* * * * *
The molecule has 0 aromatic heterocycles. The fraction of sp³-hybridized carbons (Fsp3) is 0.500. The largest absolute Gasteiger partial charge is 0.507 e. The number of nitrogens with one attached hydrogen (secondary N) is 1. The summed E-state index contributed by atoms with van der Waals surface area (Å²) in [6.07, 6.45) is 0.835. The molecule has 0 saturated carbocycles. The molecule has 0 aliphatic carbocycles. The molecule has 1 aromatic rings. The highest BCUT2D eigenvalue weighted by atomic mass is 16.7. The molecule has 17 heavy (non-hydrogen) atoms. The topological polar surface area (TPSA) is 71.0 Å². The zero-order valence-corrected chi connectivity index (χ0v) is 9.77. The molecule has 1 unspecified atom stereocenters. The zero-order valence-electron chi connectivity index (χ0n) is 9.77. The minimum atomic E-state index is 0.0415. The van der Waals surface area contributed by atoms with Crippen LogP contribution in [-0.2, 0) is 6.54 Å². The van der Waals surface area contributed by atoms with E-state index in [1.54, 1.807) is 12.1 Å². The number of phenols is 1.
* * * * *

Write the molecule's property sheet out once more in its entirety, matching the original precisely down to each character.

The molecule has 0 aromatic heterocycles. The fraction of sp³-hybridized carbons (Fsp3) is 0.500. The largest absolute Gasteiger partial charge is 0.507 e. The number of nitrogens with one attached hydrogen (secondary N) is 1. The summed E-state index contributed by atoms with van der Waals surface area (Å²) in [6.07, 6.45) is 0.835. The molecule has 0 saturated carbocycles. The molecule has 0 aliphatic carbocycles. The molecule has 1 aromatic rings. The highest BCUT2D eigenvalue weighted by atomic mass is 16.7. The molecule has 17 heavy (non-hydrogen) atoms. The topological polar surface area (TPSA) is 71.0 Å². The zero-order valence-corrected chi connectivity index (χ0v) is 9.77. The molecule has 1 unspecified atom stereocenters. The zero-order valence-electron chi connectivity index (χ0n) is 9.77. The minimum atomic E-state index is 0.0415. The van der Waals surface area contributed by atoms with Crippen LogP contribution in [-0.2, 0) is 6.54 Å². The van der Waals surface area contributed by atoms with E-state index in [1.54, 1.807) is 12.1 Å². The number of phenols is 1.